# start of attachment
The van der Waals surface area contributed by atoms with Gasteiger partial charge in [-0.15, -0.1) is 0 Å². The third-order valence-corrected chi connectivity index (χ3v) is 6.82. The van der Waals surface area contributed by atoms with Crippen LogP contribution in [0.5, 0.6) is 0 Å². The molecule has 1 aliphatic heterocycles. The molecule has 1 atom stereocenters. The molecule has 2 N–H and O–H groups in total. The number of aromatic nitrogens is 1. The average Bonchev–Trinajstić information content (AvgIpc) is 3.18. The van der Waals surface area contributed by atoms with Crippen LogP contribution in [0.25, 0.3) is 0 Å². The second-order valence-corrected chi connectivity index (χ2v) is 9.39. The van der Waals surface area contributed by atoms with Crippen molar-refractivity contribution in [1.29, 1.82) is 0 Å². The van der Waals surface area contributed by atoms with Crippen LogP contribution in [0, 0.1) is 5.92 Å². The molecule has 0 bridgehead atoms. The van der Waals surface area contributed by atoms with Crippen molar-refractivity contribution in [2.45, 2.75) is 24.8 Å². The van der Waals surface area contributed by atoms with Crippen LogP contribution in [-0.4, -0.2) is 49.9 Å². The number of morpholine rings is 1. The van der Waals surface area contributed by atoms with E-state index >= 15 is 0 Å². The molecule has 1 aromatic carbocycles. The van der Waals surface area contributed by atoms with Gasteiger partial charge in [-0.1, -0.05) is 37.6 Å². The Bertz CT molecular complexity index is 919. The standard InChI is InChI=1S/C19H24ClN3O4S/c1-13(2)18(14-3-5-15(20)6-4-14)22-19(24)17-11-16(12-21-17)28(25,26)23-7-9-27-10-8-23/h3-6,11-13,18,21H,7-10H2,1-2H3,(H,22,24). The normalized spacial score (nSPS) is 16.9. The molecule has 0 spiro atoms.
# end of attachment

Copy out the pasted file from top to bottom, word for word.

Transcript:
The van der Waals surface area contributed by atoms with Gasteiger partial charge in [-0.15, -0.1) is 0 Å². The third-order valence-corrected chi connectivity index (χ3v) is 6.82. The van der Waals surface area contributed by atoms with Crippen LogP contribution in [0.5, 0.6) is 0 Å². The molecule has 1 aliphatic heterocycles. The molecule has 1 atom stereocenters. The molecule has 2 N–H and O–H groups in total. The number of aromatic nitrogens is 1. The average Bonchev–Trinajstić information content (AvgIpc) is 3.18. The van der Waals surface area contributed by atoms with Crippen LogP contribution in [0.25, 0.3) is 0 Å². The second-order valence-corrected chi connectivity index (χ2v) is 9.39. The van der Waals surface area contributed by atoms with Crippen molar-refractivity contribution in [1.29, 1.82) is 0 Å². The van der Waals surface area contributed by atoms with Crippen LogP contribution in [0, 0.1) is 5.92 Å². The molecule has 0 bridgehead atoms. The van der Waals surface area contributed by atoms with Crippen molar-refractivity contribution in [2.45, 2.75) is 24.8 Å². The van der Waals surface area contributed by atoms with Crippen LogP contribution in [-0.4, -0.2) is 49.9 Å². The number of morpholine rings is 1. The van der Waals surface area contributed by atoms with E-state index >= 15 is 0 Å². The molecule has 1 aromatic carbocycles. The van der Waals surface area contributed by atoms with Gasteiger partial charge in [-0.1, -0.05) is 37.6 Å². The Bertz CT molecular complexity index is 919. The standard InChI is InChI=1S/C19H24ClN3O4S/c1-13(2)18(14-3-5-15(20)6-4-14)22-19(24)17-11-16(12-21-17)28(25,26)23-7-9-27-10-8-23/h3-6,11-13,18,21H,7-10H2,1-2H3,(H,22,24). The normalized spacial score (nSPS) is 16.9. The molecule has 0 spiro atoms.